I don’t want to forget these people. I don’t want to forget people I meet in general. Maya said so many wonderful things about her life that I learned of, and the Swiss gentleman gave me valuable advice on career that I found pertinent to me. No I don’t want to forget their faces. Maya was lean, had the soft grace you would expect off a dancer, but meeker. I am not acquainted with the kind of dance she does, but seeing her makes me imagine it to be soft, with ethnic beats of a Belgian folk step. I don’t know why. Her face was kind, her forbearance like a pine tree- tall, lean and earthy. She was reading a book called “Bee Season”, and I remember.

The Swiss gentleman, with whom names were not exchanged, said he wanted to speak to me because he thought I had a motorcycle. I was reading Robert M. Pirsig’s book called “Zen and the Art of Motorcycle Maintenance” and the travesty of the book cover design was such that the "Zen" part was de-emphasized to a degree that made me look like a manual-reading biker-chick. No wonder he wanted to talk to me: the brown girl with regular Plain Jane clothes and Kohl reading on Motorcycle maintenance. Unfortunately I wasn't that cool. He said "That's okay, I had my teenage years during the Hippie era. Nothing beats Flower Power!" I wish he was related to me somehow. 

And all this while I was staring out the windows at the beautiful Swiss view. Sipping a latte. Reaching out for the truffles I bought AS SOON AS I landed. One thing I certainly noticed is that I reflexively make attempts to “get the most out of a travelling adventure”. I labeled this endeavor an adventure, whatever that means, however fruity it is. For me it meant actively seeking out ways to make the “project” as comprehensive as possible. As you can probably understand, my tendency to get ambitious can compromise the Zen aspect of travelling- I have difficulty taking it as it comes. I’ll give you an example, while sitting in the airport reading my book, I constantly felt reminded that I was missing out an opportunity to talk to somebody. I mentioned how I felt about communicating with strangers, but having that sense of responsibility distract you from doing something good such as reading is probably NOT good. It shouldn’t be a burden. You shouldn’t constantly feel as if you are playing a tug war with yourself to just go up and talk to people for the sake of communicating.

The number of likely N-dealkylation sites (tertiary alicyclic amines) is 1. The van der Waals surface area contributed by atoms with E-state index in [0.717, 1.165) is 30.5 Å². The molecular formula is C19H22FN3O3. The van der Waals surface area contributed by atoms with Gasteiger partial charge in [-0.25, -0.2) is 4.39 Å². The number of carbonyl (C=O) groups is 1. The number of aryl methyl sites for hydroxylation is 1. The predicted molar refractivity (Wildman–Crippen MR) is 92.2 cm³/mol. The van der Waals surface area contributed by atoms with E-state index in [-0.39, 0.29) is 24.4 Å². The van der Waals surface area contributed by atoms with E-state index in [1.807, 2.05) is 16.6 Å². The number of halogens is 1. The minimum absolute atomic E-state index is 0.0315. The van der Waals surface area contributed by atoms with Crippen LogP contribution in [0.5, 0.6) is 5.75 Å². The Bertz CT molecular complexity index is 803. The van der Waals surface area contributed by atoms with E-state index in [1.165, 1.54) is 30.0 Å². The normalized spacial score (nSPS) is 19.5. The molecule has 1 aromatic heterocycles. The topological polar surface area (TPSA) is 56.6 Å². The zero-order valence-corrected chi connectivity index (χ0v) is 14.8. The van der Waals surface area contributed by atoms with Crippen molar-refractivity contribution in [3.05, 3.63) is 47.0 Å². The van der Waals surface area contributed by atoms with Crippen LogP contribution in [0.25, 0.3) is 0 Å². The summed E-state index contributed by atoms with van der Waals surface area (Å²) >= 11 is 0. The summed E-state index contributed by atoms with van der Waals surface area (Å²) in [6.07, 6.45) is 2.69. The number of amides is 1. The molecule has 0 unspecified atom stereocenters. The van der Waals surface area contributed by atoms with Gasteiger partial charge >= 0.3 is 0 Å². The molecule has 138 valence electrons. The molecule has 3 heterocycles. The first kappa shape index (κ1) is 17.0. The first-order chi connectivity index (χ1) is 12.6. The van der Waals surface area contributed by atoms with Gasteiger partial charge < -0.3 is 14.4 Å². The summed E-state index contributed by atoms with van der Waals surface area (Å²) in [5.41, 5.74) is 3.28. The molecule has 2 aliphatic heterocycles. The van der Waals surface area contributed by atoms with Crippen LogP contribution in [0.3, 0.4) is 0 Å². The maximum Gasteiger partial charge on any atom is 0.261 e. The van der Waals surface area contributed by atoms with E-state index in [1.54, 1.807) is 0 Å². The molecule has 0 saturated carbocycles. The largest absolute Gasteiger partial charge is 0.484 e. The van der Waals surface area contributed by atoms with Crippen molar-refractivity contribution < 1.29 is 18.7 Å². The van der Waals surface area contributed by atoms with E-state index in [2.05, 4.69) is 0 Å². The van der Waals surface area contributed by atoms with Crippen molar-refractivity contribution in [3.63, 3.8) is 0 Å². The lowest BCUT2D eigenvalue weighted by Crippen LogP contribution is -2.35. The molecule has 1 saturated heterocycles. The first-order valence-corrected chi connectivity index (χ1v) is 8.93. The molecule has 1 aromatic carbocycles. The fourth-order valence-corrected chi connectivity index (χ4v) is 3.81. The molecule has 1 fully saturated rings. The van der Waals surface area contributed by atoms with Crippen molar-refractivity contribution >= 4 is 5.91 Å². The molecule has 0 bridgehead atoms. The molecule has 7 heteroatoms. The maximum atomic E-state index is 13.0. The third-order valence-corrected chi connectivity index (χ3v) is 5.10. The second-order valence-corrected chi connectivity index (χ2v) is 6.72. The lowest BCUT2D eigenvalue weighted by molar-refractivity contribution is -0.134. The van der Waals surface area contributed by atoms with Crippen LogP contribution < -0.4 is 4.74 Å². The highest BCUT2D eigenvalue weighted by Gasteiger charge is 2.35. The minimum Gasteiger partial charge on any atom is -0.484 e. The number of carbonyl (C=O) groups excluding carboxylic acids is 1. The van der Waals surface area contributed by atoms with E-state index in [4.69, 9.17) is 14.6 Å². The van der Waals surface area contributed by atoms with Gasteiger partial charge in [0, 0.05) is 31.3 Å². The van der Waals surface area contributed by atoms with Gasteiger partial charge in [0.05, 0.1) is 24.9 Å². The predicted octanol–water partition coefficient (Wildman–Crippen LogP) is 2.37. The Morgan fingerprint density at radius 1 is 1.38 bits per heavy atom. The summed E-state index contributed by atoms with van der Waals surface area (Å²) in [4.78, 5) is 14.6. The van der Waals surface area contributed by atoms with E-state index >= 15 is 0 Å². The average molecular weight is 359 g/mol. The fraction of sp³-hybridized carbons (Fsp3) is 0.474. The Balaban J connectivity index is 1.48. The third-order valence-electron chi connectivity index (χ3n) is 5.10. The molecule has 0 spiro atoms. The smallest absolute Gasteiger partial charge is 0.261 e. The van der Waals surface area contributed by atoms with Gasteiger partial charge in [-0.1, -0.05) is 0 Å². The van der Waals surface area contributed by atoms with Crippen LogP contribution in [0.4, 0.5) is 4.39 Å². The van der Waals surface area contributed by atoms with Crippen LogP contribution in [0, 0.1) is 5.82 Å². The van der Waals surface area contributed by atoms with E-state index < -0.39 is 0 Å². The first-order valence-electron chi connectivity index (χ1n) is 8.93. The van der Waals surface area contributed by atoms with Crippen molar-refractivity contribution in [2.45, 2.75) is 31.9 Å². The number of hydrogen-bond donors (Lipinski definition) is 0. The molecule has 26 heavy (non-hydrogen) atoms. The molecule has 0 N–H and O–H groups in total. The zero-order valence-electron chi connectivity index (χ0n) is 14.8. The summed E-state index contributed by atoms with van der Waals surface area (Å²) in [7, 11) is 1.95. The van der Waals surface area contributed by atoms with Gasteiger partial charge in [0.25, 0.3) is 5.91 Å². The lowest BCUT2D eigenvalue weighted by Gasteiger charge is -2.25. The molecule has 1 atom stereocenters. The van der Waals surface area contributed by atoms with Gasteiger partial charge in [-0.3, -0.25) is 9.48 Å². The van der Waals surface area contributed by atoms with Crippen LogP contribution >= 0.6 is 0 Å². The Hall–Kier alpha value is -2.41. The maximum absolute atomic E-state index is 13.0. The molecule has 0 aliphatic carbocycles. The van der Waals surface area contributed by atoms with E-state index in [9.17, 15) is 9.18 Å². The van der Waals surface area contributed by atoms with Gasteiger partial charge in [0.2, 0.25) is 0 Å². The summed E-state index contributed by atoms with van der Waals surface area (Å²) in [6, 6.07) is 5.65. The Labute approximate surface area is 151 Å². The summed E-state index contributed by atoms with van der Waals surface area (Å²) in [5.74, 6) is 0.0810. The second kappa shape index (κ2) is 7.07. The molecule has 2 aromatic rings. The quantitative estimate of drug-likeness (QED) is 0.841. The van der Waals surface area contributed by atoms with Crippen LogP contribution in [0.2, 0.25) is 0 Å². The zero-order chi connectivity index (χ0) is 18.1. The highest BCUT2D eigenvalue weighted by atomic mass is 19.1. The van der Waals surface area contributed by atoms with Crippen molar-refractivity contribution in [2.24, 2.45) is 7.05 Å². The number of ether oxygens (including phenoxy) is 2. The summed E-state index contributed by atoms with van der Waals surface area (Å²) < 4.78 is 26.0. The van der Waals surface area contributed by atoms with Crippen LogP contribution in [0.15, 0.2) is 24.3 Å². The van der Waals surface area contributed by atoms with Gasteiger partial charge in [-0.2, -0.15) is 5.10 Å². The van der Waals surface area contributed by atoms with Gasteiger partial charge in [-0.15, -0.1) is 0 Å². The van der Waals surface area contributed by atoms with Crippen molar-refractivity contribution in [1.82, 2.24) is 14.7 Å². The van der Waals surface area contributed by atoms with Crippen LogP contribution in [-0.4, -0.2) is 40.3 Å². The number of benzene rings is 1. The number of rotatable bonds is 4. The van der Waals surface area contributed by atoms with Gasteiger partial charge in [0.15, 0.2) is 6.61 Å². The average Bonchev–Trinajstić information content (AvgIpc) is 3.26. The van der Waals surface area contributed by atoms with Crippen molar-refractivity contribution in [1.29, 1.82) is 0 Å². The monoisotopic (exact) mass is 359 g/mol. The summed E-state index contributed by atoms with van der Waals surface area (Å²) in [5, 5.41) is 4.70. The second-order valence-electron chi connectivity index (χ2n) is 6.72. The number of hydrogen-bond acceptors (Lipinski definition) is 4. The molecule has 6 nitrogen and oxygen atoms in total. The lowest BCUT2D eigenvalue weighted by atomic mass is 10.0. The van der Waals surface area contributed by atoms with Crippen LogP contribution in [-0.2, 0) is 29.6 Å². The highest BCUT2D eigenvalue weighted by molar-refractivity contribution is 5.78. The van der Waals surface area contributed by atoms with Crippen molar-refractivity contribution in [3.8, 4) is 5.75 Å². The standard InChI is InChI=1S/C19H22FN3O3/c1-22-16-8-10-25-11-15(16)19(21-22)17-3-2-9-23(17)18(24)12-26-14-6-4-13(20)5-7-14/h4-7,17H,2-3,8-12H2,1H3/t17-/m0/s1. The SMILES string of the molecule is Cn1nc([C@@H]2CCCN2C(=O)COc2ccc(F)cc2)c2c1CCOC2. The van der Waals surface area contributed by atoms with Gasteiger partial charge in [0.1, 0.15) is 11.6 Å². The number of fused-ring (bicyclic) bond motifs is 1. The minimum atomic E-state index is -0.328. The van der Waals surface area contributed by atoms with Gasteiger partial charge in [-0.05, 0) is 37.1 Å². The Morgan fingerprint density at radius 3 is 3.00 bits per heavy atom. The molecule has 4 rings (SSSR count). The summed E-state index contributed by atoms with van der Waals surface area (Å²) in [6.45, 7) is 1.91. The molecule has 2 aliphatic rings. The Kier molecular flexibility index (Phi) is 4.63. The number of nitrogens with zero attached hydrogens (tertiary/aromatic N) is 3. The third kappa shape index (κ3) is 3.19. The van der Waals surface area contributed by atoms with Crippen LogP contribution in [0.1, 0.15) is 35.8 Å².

The way I’m dealing with it? I’m reminding myself to do one thing at a time. Read now, if somebody from the crowd strikes you maybe make that effort to go up and chat. Otherwise, relax. And enjoy- chatting is meant to be enjoyable! That said, being able to talk to strangers at will is a skill that comes from habituation. That’s what I’m doing, expanding my comfort zone. I was always somewhat bold but shy and now I’m trying to minimize that shyness. Travelling, I thought, would be a great way. Months from now I will look back at these logs to see if I got far from this point. Maybe through my story, you could find your story. Hope is a great thing! And travel? It could mean anything to anybody. 

And with Hope I end my first post. The last thought I'd like to share is that I wish my passport allowed me to step outside for the few hours I was in Zurich.